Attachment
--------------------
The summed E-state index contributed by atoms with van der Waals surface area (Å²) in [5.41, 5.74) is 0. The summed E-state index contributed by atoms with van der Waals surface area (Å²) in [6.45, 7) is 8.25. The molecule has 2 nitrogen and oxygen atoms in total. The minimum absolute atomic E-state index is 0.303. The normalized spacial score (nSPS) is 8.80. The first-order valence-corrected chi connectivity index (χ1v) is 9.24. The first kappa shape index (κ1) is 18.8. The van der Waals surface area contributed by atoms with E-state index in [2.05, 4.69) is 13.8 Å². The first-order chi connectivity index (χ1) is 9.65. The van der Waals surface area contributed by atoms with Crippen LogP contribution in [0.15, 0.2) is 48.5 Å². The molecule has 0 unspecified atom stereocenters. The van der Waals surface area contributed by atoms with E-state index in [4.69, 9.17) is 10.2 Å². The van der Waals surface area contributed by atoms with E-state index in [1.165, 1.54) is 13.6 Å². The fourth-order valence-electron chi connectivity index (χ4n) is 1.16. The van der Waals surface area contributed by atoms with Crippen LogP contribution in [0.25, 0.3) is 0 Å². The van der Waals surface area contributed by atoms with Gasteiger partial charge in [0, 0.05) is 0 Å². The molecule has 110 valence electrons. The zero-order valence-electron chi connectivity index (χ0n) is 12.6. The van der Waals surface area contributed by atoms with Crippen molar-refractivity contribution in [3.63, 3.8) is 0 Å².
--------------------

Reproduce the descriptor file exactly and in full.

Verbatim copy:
The summed E-state index contributed by atoms with van der Waals surface area (Å²) in [5.41, 5.74) is 0. The summed E-state index contributed by atoms with van der Waals surface area (Å²) in [6.45, 7) is 8.25. The molecule has 2 nitrogen and oxygen atoms in total. The minimum absolute atomic E-state index is 0.303. The normalized spacial score (nSPS) is 8.80. The first-order valence-corrected chi connectivity index (χ1v) is 9.24. The first kappa shape index (κ1) is 18.8. The van der Waals surface area contributed by atoms with E-state index in [2.05, 4.69) is 13.8 Å². The first-order chi connectivity index (χ1) is 9.65. The van der Waals surface area contributed by atoms with Crippen LogP contribution in [0.15, 0.2) is 48.5 Å². The molecule has 0 unspecified atom stereocenters. The van der Waals surface area contributed by atoms with E-state index in [4.69, 9.17) is 10.2 Å². The van der Waals surface area contributed by atoms with E-state index in [1.165, 1.54) is 13.6 Å². The fourth-order valence-electron chi connectivity index (χ4n) is 1.16. The van der Waals surface area contributed by atoms with Crippen LogP contribution in [0.25, 0.3) is 0 Å². The van der Waals surface area contributed by atoms with Gasteiger partial charge in [0, 0.05) is 0 Å². The molecule has 110 valence electrons. The zero-order valence-electron chi connectivity index (χ0n) is 12.6. The van der Waals surface area contributed by atoms with Crippen molar-refractivity contribution in [3.63, 3.8) is 0 Å².